An adaptation of nine stories from Bocaccio's "Decameron": A young Sicilian is swindled twice, but ends up rich; a man poses as a deaf-mute in a convent of curious nuns; a woman must hide her lover when her husband comes home early; a scoundrel fools a priest on his deathbed; three brothers take revenge on their sister's lover; a young girl sleeps on the roof to meet her boyfriend at night; a group of painters wait for inspiration; a crafty priest attempts to seduce his friend's wife; and two friends make a pact to find out what happens after death. Pasolini is up to his old tricks satirizing the Church, and throwing in liberal doses of life and love
A Mexican community is slaughtered by Confederate troops; the lone survivor, a boy, is taken in by a preacher. Years later, the boy is now a soft-spoken, devout young man with perfect shooting skills (despite being a pacifist). On his journey to help his half-sister out of a complicated situation, he crosses paths with the men who killed his family, unbeknownst to him.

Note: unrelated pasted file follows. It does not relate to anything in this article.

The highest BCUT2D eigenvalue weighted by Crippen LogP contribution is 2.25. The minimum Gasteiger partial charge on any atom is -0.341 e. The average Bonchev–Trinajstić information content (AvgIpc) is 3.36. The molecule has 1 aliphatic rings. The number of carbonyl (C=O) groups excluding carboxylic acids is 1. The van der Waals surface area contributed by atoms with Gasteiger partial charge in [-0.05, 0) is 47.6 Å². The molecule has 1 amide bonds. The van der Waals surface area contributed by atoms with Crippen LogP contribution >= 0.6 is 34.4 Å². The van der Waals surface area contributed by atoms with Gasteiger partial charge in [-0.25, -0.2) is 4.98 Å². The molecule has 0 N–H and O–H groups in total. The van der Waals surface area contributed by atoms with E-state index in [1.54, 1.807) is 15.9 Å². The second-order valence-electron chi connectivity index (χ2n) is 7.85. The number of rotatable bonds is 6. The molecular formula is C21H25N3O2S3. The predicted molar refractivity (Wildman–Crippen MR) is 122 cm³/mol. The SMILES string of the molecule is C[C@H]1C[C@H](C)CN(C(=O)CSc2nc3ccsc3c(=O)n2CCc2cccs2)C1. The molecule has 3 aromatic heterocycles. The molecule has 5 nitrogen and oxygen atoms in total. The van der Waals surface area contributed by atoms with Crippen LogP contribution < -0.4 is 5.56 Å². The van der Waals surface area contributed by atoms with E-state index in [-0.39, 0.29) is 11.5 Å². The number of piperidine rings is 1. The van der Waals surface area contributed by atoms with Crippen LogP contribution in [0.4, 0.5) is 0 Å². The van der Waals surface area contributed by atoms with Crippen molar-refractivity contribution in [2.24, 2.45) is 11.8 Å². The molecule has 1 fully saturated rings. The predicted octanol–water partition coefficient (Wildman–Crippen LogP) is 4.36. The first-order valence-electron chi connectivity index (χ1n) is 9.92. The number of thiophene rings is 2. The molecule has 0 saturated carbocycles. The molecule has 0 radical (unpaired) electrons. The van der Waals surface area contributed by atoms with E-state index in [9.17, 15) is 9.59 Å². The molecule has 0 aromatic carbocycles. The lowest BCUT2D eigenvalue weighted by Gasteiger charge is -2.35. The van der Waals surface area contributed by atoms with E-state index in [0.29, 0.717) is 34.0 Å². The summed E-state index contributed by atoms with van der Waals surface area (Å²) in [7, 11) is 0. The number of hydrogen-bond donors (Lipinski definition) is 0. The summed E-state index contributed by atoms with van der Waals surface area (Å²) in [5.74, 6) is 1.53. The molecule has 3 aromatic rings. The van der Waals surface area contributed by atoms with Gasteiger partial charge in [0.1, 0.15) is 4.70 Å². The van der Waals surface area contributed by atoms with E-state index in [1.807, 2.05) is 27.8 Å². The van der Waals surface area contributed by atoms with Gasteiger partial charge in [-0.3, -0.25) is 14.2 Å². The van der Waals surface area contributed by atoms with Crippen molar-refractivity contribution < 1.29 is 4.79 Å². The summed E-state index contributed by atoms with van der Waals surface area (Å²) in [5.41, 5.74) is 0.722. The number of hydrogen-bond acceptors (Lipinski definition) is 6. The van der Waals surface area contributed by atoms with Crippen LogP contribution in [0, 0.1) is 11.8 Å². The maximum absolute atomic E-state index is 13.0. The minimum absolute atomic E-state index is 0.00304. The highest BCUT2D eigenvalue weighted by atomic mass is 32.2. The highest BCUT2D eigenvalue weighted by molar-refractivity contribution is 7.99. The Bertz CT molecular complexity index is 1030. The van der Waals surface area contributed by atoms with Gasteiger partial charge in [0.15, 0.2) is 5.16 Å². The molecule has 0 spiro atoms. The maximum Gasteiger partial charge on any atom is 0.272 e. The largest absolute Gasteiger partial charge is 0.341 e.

Microphone in hand, Pier Paolo Pasolini asks Italians to talk about sex: he asks children where babies come from, young and old women if they are men's equals, men and women if a woman's virginity matters, how they view homosexuals, how sex and honor connect, if divorce should be legal, and if they support closing the brothels (the Merlina Act). He periodically checks in with Alberto Moravia and Cesare Musatti. Bersani is intrusive and judgemental, prodding those who answer. The film's thesis: despite the booming post-war economy, Italians' attitudes toward sex are either rigidly Medieval (the poor and the South) or muddled and self-censoring (the bourgeoisie and the North).